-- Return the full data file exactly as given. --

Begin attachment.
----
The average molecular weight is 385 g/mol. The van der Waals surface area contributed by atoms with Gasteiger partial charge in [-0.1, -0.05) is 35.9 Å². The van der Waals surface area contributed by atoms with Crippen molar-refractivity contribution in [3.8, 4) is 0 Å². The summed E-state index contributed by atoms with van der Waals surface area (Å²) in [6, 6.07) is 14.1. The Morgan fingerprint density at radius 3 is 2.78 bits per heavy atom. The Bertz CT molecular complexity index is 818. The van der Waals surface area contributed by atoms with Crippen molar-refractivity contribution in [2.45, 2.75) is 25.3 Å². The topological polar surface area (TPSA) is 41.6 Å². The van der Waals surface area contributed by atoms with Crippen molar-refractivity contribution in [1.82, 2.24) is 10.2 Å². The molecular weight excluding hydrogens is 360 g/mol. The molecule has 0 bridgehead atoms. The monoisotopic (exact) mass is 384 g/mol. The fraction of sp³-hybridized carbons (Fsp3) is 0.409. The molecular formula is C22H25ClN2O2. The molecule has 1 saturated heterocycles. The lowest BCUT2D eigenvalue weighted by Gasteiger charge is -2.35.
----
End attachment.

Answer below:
The average molecular weight is 385 g/mol. The van der Waals surface area contributed by atoms with Gasteiger partial charge in [-0.1, -0.05) is 35.9 Å². The van der Waals surface area contributed by atoms with Crippen molar-refractivity contribution in [3.8, 4) is 0 Å². The summed E-state index contributed by atoms with van der Waals surface area (Å²) in [6, 6.07) is 14.1. The Morgan fingerprint density at radius 3 is 2.78 bits per heavy atom. The Bertz CT molecular complexity index is 818. The van der Waals surface area contributed by atoms with Crippen molar-refractivity contribution in [2.45, 2.75) is 25.3 Å². The topological polar surface area (TPSA) is 41.6 Å². The van der Waals surface area contributed by atoms with Crippen molar-refractivity contribution in [1.82, 2.24) is 10.2 Å². The molecular weight excluding hydrogens is 360 g/mol. The molecule has 0 bridgehead atoms. The monoisotopic (exact) mass is 384 g/mol. The fraction of sp³-hybridized carbons (Fsp3) is 0.409. The molecular formula is C22H25ClN2O2. The molecule has 1 saturated heterocycles. The lowest BCUT2D eigenvalue weighted by Gasteiger charge is -2.35.